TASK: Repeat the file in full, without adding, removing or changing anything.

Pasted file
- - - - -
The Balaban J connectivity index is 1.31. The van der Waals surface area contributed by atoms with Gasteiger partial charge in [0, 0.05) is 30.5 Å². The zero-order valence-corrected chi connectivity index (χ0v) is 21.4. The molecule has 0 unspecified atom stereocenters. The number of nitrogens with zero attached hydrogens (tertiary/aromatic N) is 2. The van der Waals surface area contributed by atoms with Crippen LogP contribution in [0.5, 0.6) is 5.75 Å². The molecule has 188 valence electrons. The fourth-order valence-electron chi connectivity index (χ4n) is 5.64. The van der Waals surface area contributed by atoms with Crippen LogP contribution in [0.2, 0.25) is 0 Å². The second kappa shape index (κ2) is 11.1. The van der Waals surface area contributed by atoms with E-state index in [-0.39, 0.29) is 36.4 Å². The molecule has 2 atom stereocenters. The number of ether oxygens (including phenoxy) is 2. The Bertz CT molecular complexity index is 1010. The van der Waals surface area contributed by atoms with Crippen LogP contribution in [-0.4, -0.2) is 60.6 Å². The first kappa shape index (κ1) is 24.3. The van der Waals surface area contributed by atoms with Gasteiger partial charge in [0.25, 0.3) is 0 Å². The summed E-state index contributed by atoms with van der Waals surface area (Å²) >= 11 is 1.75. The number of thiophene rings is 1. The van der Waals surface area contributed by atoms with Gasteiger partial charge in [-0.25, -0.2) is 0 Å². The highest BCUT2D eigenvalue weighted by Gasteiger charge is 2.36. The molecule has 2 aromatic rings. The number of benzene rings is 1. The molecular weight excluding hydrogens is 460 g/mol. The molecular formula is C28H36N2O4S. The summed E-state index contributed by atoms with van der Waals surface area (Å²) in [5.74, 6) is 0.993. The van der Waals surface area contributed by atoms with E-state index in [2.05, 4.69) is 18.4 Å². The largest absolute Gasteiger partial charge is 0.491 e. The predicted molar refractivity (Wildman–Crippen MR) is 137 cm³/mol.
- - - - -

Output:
The Balaban J connectivity index is 1.31. The van der Waals surface area contributed by atoms with Gasteiger partial charge in [0, 0.05) is 30.5 Å². The zero-order valence-corrected chi connectivity index (χ0v) is 21.4. The molecule has 0 unspecified atom stereocenters. The number of nitrogens with zero attached hydrogens (tertiary/aromatic N) is 2. The van der Waals surface area contributed by atoms with Crippen LogP contribution in [0.5, 0.6) is 5.75 Å². The molecule has 188 valence electrons. The fourth-order valence-electron chi connectivity index (χ4n) is 5.64. The van der Waals surface area contributed by atoms with Crippen LogP contribution in [0.2, 0.25) is 0 Å². The second kappa shape index (κ2) is 11.1. The van der Waals surface area contributed by atoms with E-state index in [-0.39, 0.29) is 36.4 Å². The molecule has 2 atom stereocenters. The number of ether oxygens (including phenoxy) is 2. The Bertz CT molecular complexity index is 1010. The van der Waals surface area contributed by atoms with Crippen LogP contribution in [-0.4, -0.2) is 60.6 Å². The first kappa shape index (κ1) is 24.3. The van der Waals surface area contributed by atoms with Gasteiger partial charge in [0.25, 0.3) is 0 Å². The summed E-state index contributed by atoms with van der Waals surface area (Å²) >= 11 is 1.75. The number of thiophene rings is 1. The van der Waals surface area contributed by atoms with Gasteiger partial charge in [-0.25, -0.2) is 0 Å². The highest BCUT2D eigenvalue weighted by Gasteiger charge is 2.36. The molecule has 2 aromatic rings. The number of benzene rings is 1. The molecular weight excluding hydrogens is 460 g/mol. The molecular formula is C28H36N2O4S. The summed E-state index contributed by atoms with van der Waals surface area (Å²) in [5.74, 6) is 0.993. The van der Waals surface area contributed by atoms with E-state index in [2.05, 4.69) is 18.4 Å². The largest absolute Gasteiger partial charge is 0.491 e. The predicted molar refractivity (Wildman–Crippen MR) is 137 cm³/mol.